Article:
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Jul 10, 2024

IMF completes 4th review of Nepal’s ECF

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FA News Desk

The Executive Board of the International Monetary Fund (IMF) completed the fourth review under the four-year Extended Credit Facility (ECF) for Nepal on July 9, 2024 allowing the authorities to withdraw the equivalent of SDR 31.4 million (about US$ 41.3 million). This brings total disbursements under the ECF for budget support thus far to SDR 188.3 million (about US$ 247.7 million).

The ECF arrangement for Nepal was approved by the Executive Board on January 12, 2022 for SDR 282.42 million (180 percent of quota or about US$ 371.6 million), said the press release of the IMF adding, as per the press release of the IMF,Nepal has made good progress with implementation of the program, which has helped mitigate the impact of the pandemic and global shocks on economic activity,

protect vulnerable groups, and preserve macroeconomic and financial stability. The program is also helping to catalyze additional financing from Nepal’s development partners.

The economy continues to face challenges as growth, projected around 3 percent in FY 2023/24, remains below potential in the context of subdued domestic demand and post-pandemic balance sheet repairs. Economic activity is expected to pick up with growth reaching 4.9 percent in FY 2024/25, supported by stronger domestic demand. The cautiously accommodative monetary policy stance, planned increase in capital expenditure in the FY2024/25 budget, additional hydropower generation, and a continued increase in tourist arrivals are expected to boost domestic demand and growth. Inflation is expected to remain within the Nepal Rastra Bank’s (NRB) target ceiling of 5.5 percent.

Domestic risks dominate the outlook. Failure to raise the execution rate of capital projects would deprive the economy of much-needed stimulus and weigh on growth. Fragile political stability could disrupt policy continuity and reform implementation. Intensification of financial sector vulnerabilities such as a further rise in NPLs or more failures of cooperative lenders could endanger banking system soundness. Externally, high commodity prices could slow the recovery in energy-intensive sectors. Nepal remains vulnerable to natural disasters, it said. 

Following the Executive Board discussion, Mr. Bo Li, Deputy Managing Director and Acting Chair, made the following statement: “Nepal has made important strides on its economic reform agenda. Decisive actions in monetary policy, bank regulation and rolling off COVID support policies played a major role in overcoming urgent balance of payments pressure in FY 2021-22. Reserves continue to rise without the need to use distortive import restrictions. Fiscal discipline was maintained in FY2022-23 and so far in FY2023-24, despite revenue shortfalls. Bank supervision and regulation have improved with the rolling out of new supervisory information systems, the Working Capital Loan Guidelines and Asset Classification Regulations. Nepal’s medium-term outlook remains favorable as strategic investments in infrastructure, especially in the energy sector, are expected to support potential growth, it reads.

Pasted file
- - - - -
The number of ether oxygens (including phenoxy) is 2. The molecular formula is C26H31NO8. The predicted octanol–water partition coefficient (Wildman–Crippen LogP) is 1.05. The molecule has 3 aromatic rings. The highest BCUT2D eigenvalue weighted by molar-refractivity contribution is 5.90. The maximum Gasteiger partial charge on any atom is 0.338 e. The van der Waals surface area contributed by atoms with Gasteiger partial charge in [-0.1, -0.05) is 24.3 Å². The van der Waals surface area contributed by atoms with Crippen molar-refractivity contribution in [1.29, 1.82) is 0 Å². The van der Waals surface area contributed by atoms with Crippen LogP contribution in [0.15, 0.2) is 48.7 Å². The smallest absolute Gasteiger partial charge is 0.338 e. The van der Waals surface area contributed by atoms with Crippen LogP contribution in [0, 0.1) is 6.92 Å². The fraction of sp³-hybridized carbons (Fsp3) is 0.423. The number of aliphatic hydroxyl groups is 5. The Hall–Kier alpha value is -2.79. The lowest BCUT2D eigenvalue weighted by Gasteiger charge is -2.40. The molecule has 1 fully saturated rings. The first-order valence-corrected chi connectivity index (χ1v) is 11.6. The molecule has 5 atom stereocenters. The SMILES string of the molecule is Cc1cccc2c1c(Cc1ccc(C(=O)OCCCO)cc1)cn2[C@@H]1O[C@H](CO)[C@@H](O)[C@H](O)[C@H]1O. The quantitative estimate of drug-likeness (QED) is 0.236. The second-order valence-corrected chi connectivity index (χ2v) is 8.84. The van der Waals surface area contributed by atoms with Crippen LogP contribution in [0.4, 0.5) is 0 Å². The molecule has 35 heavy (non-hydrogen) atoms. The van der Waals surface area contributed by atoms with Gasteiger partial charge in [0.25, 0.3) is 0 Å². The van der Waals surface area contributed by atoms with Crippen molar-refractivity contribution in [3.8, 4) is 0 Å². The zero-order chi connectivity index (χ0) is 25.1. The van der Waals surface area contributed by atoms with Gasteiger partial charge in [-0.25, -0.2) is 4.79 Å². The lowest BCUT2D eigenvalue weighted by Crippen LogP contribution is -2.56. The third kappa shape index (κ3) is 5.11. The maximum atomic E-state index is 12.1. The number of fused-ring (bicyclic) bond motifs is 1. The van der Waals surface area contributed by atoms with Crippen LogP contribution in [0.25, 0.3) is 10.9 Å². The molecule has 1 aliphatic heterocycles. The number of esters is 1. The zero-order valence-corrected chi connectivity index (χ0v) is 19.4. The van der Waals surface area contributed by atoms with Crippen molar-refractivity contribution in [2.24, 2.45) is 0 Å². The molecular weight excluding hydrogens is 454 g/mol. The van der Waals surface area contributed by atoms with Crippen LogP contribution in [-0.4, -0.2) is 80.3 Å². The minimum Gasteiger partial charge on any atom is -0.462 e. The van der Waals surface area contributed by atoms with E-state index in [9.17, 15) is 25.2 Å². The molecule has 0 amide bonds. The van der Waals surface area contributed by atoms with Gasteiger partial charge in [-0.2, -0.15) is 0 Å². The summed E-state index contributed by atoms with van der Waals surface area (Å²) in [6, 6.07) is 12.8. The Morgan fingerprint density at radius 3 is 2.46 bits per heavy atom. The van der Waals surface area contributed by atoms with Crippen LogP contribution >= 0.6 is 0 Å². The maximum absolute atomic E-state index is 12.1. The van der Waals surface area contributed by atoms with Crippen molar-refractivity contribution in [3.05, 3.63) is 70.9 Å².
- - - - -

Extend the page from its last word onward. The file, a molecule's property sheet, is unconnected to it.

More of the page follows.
“With growth below potential, executing the planned increase in capital spending, as envisaged in the FY24/25 budget, while maintaining fiscal discipline through domestic revenue mobilization and rationalization of current spending remains critical to boost growth and preserve medium-term fiscal sustainability. Strengthening public investment management will support the needed boost to capital spending. Enhancing fiscal transparency will help contain fiscal risks and further strengthen medium-term fiscal sustainability.

“As monetary policy transmission is still weak in a context of balance sheet repair, a cautious and data dependent monetary policy remains appropriate to preserve price and external stability. Continuing to strengthen Nepal’s financial system remains a top priority. Financial policy should remain vigilant and focused on building regulatory frameworks that promote sustainable credit growth while proactively addressing emerging vulnerabilities in the savings and credit cooperatives sector. Maintaining recent reforms regarding lending practices and asset classification is important as preparations for the loan portfolio review of the ten largest banks continue.

“Nepal’s commitment to strengthen its AML/CFT framework is welcome. Amendments to a set of fifteen laws, including on money laundering, have been recently enacted—and secondary legislation is under preparation—to bring Nepal’s AML/CFT legal framework in line with international standards. It remains critical to ensure the effectiveness of the new legal framework. Reforms to implement the 2021 IMF Safeguards Assessment recommendations regarding the Nepal Rastra Bank (NRB) Act and NRB audit are a priority.

“Continued progress on the structural front remains needed to foster investment and more inclusive growth. These include improving the business climate, building human capital, and continuing to improve social safety nets, in particular aiming for full execution of the child grant budget, followed by an expansion of the program to all districts in Nepal.”